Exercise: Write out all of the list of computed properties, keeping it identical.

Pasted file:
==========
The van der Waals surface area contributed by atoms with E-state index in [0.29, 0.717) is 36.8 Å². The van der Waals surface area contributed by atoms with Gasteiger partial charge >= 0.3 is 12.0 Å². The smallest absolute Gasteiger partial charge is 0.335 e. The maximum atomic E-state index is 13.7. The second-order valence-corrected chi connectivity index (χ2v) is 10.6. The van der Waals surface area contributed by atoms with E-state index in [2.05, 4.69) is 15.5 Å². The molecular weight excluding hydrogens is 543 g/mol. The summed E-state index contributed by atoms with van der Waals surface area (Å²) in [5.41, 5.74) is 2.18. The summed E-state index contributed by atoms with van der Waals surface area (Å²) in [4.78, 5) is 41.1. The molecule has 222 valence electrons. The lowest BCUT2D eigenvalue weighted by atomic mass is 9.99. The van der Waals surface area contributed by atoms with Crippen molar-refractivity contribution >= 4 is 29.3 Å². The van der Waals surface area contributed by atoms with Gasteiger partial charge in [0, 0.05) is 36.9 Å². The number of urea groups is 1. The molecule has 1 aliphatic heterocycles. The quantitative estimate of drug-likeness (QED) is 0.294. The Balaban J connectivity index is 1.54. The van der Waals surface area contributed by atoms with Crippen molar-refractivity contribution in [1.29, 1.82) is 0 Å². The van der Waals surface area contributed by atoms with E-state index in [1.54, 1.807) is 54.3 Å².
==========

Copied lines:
The van der Waals surface area contributed by atoms with E-state index in [0.29, 0.717) is 36.8 Å². The van der Waals surface area contributed by atoms with Gasteiger partial charge >= 0.3 is 12.0 Å². The smallest absolute Gasteiger partial charge is 0.335 e. The maximum atomic E-state index is 13.7. The second-order valence-corrected chi connectivity index (χ2v) is 10.6. The van der Waals surface area contributed by atoms with E-state index in [2.05, 4.69) is 15.5 Å². The molecular weight excluding hydrogens is 543 g/mol. The summed E-state index contributed by atoms with van der Waals surface area (Å²) in [5.41, 5.74) is 2.18. The summed E-state index contributed by atoms with van der Waals surface area (Å²) in [4.78, 5) is 41.1. The molecule has 222 valence electrons. The lowest BCUT2D eigenvalue weighted by atomic mass is 9.99. The van der Waals surface area contributed by atoms with Crippen molar-refractivity contribution >= 4 is 29.3 Å². The van der Waals surface area contributed by atoms with Gasteiger partial charge in [0, 0.05) is 36.9 Å². The number of urea groups is 1. The molecule has 1 aliphatic heterocycles. The quantitative estimate of drug-likeness (QED) is 0.294. The Balaban J connectivity index is 1.54. The van der Waals surface area contributed by atoms with Crippen molar-refractivity contribution in [1.29, 1.82) is 0 Å². The van der Waals surface area contributed by atoms with E-state index in [1.54, 1.807) is 54.3 Å².